Trust & Estate Litigation Appellate Practice
Hopkins & Carley has a group of highly regarded attorneys who handle trust and estate appeals. Our clients include high net worth individuals and wealthy families throughout California, who seek our counsel to navigate the often challenging paths of appeals involving trust and probate actions.
What sets our practice apart from others is that we bring to bear top-notch appellate experience coupled with the highest caliber knowledge of trust and estate litigation. By combining the efforts of trial court litigators possessing the highest level of substantive knowledge of complex probate and trust litigation together with appellate practitioners possessing extensive experience at the highest levels of all reviewing courts we provide an unparalleled combination of form and substance.
Why appellate experience matters
“The appeals court sets a higher bar for attorneys,” noted Ellen McKissock, explaining the value of appellate experience. “The Justices of the Court of Appeals take more time to analyze the evidence and arguments offered in a case. An appellate case is subject to greater scrutiny.”
It takes experience, for example, to understanding the specialized complexities of a writ petition at the appellate level or of submitting or responding to a petition for review by the Supreme Court. Because of their experience, our attorneys excel at appellate briefing and argument, both written and oral.
Our approach to trust and estate appeals
Ellen often teams with Allonn Levy on appellate matters. “My knowledge of trust and estate law gives our clients a head start,” Ellen explained. “Allonn, on the other hand, has years of experience with the highly specialized demands of practicing before the various Courts of Appeal and Supreme Courts. When the two are combined, there’s a synergy that benefits our clients.”
In addition, our trust and estate appellate practice is supported by one of the largest and most experienced trust and estate departments in Northern California, if not the state. “Having access to such a high level of skill and experience saves our clients time and money,” states Allonn Levy. “Successful appellate litigation requires very different form of legal thinking. It helps immensely to have a team that can quickly grasp the facts and law of the underlying case.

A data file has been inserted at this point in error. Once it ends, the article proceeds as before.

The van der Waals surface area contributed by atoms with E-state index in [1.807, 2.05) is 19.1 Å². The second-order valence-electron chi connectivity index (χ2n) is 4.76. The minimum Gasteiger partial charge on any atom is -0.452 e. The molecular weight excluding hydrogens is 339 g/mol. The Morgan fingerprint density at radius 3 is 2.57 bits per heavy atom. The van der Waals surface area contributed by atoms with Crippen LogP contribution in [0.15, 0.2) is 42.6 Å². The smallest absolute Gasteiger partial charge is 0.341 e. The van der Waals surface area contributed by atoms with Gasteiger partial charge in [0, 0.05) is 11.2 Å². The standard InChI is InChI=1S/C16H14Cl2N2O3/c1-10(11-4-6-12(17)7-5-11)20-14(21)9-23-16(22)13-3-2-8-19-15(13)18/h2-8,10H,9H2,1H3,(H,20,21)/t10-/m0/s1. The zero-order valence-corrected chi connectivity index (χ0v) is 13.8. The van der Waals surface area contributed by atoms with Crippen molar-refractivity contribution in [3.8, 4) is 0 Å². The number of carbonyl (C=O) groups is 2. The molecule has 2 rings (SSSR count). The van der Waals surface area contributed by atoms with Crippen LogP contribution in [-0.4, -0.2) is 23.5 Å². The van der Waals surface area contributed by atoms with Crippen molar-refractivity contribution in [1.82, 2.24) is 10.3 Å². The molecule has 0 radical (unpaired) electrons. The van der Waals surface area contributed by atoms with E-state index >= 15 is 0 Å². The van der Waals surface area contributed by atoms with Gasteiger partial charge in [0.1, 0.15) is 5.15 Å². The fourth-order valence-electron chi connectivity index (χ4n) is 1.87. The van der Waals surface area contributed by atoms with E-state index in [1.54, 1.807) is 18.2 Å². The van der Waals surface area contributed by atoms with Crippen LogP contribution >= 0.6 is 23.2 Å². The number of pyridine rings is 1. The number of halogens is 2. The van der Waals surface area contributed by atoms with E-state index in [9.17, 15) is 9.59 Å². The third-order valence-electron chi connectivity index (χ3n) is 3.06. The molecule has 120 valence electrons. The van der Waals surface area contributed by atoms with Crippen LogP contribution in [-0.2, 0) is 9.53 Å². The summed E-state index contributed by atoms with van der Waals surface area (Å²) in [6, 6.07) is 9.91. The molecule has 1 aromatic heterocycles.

- Our attorneys recently prevailed in an appellate case when the opposing attorney tried to appeal an unappealable order from the lower court. “The appealability analysis is particularly tricky in probate cases because probate has its own distinct code sections but also borrows from general civil procedure laws,” said Allonn. “This is just one illustration of the importance of having counsel experienced in both probate and appeals courts,” said Ellen McKissock. “Our motion to dismiss was granted before the other side was able to introduce any substantive issues. Not only did we win, but our ability, experience and understanding of probate law saved our client a lot of money.”
- The trustee of an estate hired us when a neighbor demanded an easement across land held in the trust. We prevailed, arguing that granting such an easement would have destroyed the value of the property. “On appeal, the basic issues at trial involving land rights and private easements were transmuted into constitutional issues of wrongful taking by government agencies. In this instance we faced the challenge of conveying to the Court of Appeal the ever-present underlying constitutional issues while still abiding by the strict rules of appellate practice which normally require attorneys to confine their comments to the narrow legal issues presented at trial.” Ellen explained. “The result was a satisfied client, no loss of property rights to the trust, and the client was even awarded its costs on appeal,” added Allonn.
- In a precedent-setting case, we represented a trust in an appeal dealing with whether distributions from a corporation to the trust should be treated as principal or income, and a cross-appeal addressing whether certain costs already paid by the trust were properly allocated. Because the case involved completely novel issues the Appellate court took the unusual step of publishing the opinion so that others in the field could apply the newly created law. “Although it is rare that reviewing courts publish their opinions, our appellate team has participated in seven such cases; in fact, This is such a new area of the law,” noted Ellen, “that the state legislature and state bar are pushing to change the governing statute.”